From my bivy I had 270 degree views of the North Cascades.

 

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Pasayaten Wilderness

 

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Mt Baker and the Picket Range area

 

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and the mind-blowing sunset West

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The view South was a bit washed out but included everything from Black Peak through Goode/Logan to Colonial Peak area.

 

The next morning I packed up, and headed out, whistling goodbye to my marmot friends and smelling the butterscotch smells of the Ponderosa Pines all the way back down.

 

Side note,

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anyone know what this amazing squarish rock face is S/SE of the Colonial Complex? I couldn't seem to pick it out on the N. Cascades Nat'l Geo Map.

 

Gear Notes:

quads of cams up to 6, a full rack of iron, and a lot of guts ;)

 

Approach Notes:

Devils Dome Loop to an unlabeled spur trail that brings you underneath the S face of Crater Mtn. follow the trail up the W shoulder and follow the spray-painted signs up high (yup, I said spray-paint)

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anyone know what this amazing squarish rock face is S/SE of the Colonial Complex? I couldn't seem to pick it out on the N. Cascades Nat'l Geo Map.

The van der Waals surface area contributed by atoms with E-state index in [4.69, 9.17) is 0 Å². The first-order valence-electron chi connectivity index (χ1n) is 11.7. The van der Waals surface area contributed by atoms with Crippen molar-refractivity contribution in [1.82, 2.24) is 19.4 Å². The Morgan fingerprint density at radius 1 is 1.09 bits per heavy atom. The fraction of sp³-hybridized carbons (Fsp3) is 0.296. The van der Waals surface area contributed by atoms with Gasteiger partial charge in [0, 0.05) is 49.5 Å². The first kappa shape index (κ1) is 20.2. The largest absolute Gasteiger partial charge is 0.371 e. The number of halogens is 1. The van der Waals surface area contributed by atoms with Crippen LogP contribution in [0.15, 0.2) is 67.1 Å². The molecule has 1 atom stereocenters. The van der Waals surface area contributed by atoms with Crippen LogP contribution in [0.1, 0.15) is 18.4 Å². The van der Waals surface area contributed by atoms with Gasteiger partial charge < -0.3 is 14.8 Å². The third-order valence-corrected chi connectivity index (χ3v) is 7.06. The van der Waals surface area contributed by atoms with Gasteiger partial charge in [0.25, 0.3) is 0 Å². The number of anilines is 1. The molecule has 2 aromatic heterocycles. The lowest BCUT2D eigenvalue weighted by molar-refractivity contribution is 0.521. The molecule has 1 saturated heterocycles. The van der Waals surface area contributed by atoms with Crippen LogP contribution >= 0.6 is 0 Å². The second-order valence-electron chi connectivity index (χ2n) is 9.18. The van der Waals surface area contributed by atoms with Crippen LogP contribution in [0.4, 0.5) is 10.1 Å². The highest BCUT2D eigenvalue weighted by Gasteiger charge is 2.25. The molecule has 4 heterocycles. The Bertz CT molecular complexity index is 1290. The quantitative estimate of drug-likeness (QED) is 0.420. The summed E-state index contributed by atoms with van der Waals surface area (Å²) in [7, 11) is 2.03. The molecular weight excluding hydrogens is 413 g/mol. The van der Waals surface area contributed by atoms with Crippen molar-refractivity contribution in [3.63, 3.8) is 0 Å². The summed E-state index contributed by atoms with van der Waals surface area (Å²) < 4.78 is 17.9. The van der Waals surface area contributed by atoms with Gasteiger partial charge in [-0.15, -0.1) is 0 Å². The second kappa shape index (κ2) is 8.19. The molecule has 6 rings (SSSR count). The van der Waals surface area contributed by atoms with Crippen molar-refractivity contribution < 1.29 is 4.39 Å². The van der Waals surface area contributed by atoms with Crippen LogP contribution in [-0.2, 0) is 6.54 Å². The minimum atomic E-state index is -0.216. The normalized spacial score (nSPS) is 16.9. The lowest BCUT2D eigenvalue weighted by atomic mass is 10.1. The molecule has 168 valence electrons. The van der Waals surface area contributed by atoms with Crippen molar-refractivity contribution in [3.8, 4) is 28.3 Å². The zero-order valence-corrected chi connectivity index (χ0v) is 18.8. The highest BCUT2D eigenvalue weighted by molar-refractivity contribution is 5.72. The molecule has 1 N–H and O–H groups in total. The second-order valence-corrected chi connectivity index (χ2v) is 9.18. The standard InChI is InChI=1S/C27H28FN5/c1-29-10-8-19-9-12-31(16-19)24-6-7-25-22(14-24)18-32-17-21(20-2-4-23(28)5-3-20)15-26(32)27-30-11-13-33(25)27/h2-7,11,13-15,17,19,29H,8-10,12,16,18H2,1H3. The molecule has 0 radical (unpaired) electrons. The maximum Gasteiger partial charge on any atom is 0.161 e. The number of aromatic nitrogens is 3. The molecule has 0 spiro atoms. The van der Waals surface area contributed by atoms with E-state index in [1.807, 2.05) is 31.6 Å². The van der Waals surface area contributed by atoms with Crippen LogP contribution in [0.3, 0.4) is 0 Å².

Maybe Tricouni NE face?

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dberdinka nailed it as it is cetainly Perdition. Page 280 in the green CAG.

So would that be the NE rib on the left side in the photo?

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Great photos! The summit makes an even better camp, especially when there is still a snowbank on top for your water. Your picture of mining relicts is most likely the remnants of the tripod cable device used to haul supplies to the former summit lookout.

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That mountain with the big squarish face that you are asking about is Perdition Peak, found between the Backbone Peaks and the McAllister Glacier/Eldo area. The glacier to the lower right is the Backbone Glacier, the peaks to the right are some of the backbone summits, probably the Cervical and Thoracic Peaks.

 

I was just in that area in August, passing closely behind the other side of that mountain while traversing the upper Marble Creek basin on the Isolation travserse. What a great place.

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cool, thanks for the info.

The lookout idea makes more sense than mining but I did also see steel wiring and wooden 2x4s down low on the shoulder as well.

Judging from my position, NE rib sounds about right Tyson.

 

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cool, thanks for the info.

The lookout idea makes more sense than mining but I did also see steel wiring and wooden 2x4s down low on the shoulder as well.

Judging from my position, NE rib sounds about right Tyson.

This was all part of the cable and pulley system used to get stuff up the steep part to the summit lookout. Mt. Pugh used the same arrangement to both haul materials for initial construction but also to supply the person staffing the lookout with something other than a back-breaking load up the rocks.